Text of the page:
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AOL offers Netscape low-cost internet service

America Online has entered the low-priced internet service provider market with Netscape-branded service costing users around $10 a month.

Customers can get the Netscape unlimited internet access service for just $1 a month until 1 March, after which the price will go up to $9.95 a month. The service includes nationwide access, personalised e-mail addresses for customers and a search service powered by Google.

AOL also offers unlimited dialup access for $19.95 a month or $199 a year under the CompuServe brand. It also sells a $23.90-a-month unlimited dialup service that comes with AOL 9.0 Optimized, a collection of enhancements such as e-mail, instant messaging and exclusive content.

Those enhancements are also available for $14.95, along with five hours of dialup access, for customers buying their own broadband connections. A package with a broadband connection, called the AOL for Broadband-Cable/DSL Plan, costs $54.95.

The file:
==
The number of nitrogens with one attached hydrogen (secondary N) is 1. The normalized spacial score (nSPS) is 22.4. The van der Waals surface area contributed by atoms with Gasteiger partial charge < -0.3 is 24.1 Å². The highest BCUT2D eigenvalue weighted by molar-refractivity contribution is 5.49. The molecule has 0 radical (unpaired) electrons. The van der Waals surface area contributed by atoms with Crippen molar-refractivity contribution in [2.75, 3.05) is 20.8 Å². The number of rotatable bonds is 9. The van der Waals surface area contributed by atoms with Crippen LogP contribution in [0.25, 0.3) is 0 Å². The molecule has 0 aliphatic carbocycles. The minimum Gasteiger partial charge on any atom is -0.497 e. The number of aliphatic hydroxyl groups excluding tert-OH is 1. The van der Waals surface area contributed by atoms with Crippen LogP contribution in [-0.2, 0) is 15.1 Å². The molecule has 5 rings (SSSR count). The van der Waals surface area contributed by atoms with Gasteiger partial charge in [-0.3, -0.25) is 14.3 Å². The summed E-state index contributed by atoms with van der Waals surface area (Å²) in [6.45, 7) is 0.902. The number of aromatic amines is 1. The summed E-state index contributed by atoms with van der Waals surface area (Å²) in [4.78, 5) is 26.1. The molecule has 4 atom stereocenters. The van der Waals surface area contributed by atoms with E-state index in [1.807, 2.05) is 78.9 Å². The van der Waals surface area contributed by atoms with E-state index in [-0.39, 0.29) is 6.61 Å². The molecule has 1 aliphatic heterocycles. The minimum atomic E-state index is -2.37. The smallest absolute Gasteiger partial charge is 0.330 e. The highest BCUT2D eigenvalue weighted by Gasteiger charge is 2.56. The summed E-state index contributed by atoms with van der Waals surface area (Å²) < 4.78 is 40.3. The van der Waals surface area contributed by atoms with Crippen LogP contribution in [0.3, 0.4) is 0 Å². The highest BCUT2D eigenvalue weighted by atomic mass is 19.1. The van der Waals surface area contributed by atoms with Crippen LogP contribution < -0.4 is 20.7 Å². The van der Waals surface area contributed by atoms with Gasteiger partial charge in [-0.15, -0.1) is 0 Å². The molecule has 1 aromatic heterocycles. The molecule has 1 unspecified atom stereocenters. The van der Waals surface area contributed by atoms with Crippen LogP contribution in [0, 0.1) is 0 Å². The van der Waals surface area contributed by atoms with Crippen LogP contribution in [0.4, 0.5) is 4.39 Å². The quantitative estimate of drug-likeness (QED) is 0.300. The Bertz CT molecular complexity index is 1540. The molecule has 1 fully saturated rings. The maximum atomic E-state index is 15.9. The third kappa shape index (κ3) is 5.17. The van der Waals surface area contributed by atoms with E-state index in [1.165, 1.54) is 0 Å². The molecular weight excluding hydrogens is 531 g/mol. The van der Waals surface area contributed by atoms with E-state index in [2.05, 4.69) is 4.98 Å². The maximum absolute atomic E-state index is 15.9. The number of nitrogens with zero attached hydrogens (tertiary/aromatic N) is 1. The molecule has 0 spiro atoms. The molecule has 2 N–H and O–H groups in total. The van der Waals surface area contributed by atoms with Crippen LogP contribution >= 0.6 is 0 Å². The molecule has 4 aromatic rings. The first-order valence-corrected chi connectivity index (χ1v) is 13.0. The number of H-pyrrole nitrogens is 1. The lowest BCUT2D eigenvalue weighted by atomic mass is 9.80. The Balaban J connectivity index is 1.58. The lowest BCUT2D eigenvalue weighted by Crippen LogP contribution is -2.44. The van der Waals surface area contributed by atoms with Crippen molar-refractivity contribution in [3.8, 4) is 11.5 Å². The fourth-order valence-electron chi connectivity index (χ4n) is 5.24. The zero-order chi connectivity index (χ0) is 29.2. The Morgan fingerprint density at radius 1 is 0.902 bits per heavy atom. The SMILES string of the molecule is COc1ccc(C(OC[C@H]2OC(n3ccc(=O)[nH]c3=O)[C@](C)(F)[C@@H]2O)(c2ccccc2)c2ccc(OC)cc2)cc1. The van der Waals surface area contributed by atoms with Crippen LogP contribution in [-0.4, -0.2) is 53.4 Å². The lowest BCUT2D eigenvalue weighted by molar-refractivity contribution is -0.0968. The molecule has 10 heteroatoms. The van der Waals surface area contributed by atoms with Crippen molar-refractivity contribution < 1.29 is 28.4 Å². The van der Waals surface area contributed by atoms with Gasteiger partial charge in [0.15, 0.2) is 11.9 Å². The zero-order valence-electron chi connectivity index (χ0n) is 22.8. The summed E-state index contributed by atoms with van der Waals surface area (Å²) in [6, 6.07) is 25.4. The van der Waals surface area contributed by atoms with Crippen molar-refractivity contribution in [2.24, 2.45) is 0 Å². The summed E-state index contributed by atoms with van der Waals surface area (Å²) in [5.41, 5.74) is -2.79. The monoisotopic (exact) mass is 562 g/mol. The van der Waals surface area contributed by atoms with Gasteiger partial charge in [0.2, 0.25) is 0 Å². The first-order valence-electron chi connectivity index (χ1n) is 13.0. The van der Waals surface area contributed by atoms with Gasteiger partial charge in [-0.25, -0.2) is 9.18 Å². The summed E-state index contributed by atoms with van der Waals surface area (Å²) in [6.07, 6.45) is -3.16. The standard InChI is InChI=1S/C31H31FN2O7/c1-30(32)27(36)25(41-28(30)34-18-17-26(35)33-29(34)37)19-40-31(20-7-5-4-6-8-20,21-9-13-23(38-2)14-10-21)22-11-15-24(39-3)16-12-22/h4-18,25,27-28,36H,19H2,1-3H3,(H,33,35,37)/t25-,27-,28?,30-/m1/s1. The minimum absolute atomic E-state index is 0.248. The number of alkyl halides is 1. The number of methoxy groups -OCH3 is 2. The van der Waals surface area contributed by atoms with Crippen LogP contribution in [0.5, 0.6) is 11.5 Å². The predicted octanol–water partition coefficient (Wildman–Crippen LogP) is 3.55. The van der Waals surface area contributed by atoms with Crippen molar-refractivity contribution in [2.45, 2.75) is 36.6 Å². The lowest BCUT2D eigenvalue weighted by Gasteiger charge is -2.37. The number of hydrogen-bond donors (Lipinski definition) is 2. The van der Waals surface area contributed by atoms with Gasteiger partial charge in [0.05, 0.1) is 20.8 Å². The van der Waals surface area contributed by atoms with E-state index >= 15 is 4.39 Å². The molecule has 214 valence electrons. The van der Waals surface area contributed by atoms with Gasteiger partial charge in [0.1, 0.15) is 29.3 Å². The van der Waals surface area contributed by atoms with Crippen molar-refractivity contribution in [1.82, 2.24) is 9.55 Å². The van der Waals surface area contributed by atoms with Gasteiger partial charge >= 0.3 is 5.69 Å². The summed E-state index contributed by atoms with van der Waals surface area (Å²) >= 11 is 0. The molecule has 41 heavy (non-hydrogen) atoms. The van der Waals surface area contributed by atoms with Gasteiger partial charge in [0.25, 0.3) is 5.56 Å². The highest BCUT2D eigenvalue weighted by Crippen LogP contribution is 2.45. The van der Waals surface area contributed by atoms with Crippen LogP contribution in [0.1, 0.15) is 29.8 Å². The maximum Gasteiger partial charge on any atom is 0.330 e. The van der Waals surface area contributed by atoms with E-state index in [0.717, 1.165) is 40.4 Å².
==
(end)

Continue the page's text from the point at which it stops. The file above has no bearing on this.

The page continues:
The introduction of the Netscape service indicates that AOL recognises the two basic kinds of internet users: those who want high speed and those looking for the lowest price, said Marcel Nienhuis, an analyst at The Radicati Group.

"I think AOL is being slightly outmatched on their prices by MSN," Nienhuis added. Microsoft's unlimited MSN 8 Dial-Up Internet Service costs $9.95 a month for the first six months and $21.95 a month after that. There are also free ISPs that are supported by advertising, but many users do not want to look at the ads, he admitted.

Consumers, especially first-time internet users, also are looking for an easy-to-use portal to the internet with personalised content, an area in which Netscape is well known, said Nienhuis. AOL, on the other hand, has become better known for its communications tools, such as AOL Instant Messenger. he believed the company did not want to blur the AOL brand by adding another service.

Netscape was the first widely commercialised web browser, beginning in 1994. Netscape Communications was sold to AOL in 1998.

Stephen Lawson writes for IDG News Service


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